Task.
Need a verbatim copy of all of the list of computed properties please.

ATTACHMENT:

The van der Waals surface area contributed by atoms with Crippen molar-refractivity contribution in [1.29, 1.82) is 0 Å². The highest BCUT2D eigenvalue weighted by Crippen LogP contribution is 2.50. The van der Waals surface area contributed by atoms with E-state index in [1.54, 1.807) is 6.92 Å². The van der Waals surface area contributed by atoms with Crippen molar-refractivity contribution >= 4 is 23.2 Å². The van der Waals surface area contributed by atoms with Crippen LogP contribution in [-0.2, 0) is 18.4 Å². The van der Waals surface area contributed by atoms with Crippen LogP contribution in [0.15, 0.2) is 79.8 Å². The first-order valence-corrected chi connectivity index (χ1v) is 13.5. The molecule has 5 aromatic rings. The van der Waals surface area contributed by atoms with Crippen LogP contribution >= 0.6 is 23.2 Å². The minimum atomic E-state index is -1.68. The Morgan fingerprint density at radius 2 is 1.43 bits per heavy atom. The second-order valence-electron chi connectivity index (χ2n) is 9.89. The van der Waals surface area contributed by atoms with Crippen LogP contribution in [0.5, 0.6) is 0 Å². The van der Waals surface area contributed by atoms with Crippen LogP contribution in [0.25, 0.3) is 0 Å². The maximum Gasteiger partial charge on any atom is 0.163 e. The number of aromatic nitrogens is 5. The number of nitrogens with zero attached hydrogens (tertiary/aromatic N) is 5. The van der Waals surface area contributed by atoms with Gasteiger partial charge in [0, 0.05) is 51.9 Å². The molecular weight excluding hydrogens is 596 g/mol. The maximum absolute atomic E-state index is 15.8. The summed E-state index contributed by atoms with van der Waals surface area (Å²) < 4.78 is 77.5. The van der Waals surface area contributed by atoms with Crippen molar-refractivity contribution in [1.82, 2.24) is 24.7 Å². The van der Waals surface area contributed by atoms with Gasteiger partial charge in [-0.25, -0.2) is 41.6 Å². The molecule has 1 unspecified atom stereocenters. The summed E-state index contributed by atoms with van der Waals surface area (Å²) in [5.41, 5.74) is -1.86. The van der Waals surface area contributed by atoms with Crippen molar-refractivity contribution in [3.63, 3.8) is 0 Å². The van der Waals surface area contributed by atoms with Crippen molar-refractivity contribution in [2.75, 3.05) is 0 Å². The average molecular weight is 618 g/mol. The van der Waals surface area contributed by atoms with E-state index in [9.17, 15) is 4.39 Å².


The van der Waals surface area contributed by atoms with Crippen molar-refractivity contribution in [1.29, 1.82) is 0 Å². The highest BCUT2D eigenvalue weighted by Crippen LogP contribution is 2.50. The van der Waals surface area contributed by atoms with E-state index in [1.54, 1.807) is 6.92 Å². The van der Waals surface area contributed by atoms with Crippen molar-refractivity contribution >= 4 is 23.2 Å². The van der Waals surface area contributed by atoms with Crippen LogP contribution in [-0.2, 0) is 18.4 Å². The van der Waals surface area contributed by atoms with Crippen LogP contribution in [0.15, 0.2) is 79.8 Å². The first-order valence-corrected chi connectivity index (χ1v) is 13.5. The molecule has 5 aromatic rings. The van der Waals surface area contributed by atoms with Crippen LogP contribution >= 0.6 is 23.2 Å². The minimum atomic E-state index is -1.68. The Morgan fingerprint density at radius 2 is 1.43 bits per heavy atom. The second-order valence-electron chi connectivity index (χ2n) is 9.89. The van der Waals surface area contributed by atoms with Crippen LogP contribution in [0.5, 0.6) is 0 Å². The van der Waals surface area contributed by atoms with Crippen LogP contribution in [0.25, 0.3) is 0 Å². The maximum Gasteiger partial charge on any atom is 0.163 e. The number of aromatic nitrogens is 5. The number of nitrogens with zero attached hydrogens (tertiary/aromatic N) is 5. The van der Waals surface area contributed by atoms with Gasteiger partial charge in [0, 0.05) is 51.9 Å². The molecular weight excluding hydrogens is 596 g/mol. The maximum absolute atomic E-state index is 15.8. The summed E-state index contributed by atoms with van der Waals surface area (Å²) < 4.78 is 77.5. The van der Waals surface area contributed by atoms with Crippen molar-refractivity contribution in [1.82, 2.24) is 24.7 Å². The van der Waals surface area contributed by atoms with Gasteiger partial charge in [-0.25, -0.2) is 41.6 Å². The molecule has 1 unspecified atom stereocenters. The summed E-state index contributed by atoms with van der Waals surface area (Å²) in [5.41, 5.74) is -1.86. The van der Waals surface area contributed by atoms with Crippen molar-refractivity contribution in [3.63, 3.8) is 0 Å². The van der Waals surface area contributed by atoms with Crippen molar-refractivity contribution in [2.75, 3.05) is 0 Å². The average molecular weight is 618 g/mol. The van der Waals surface area contributed by atoms with E-state index in [9.17, 15) is 4.39 Å².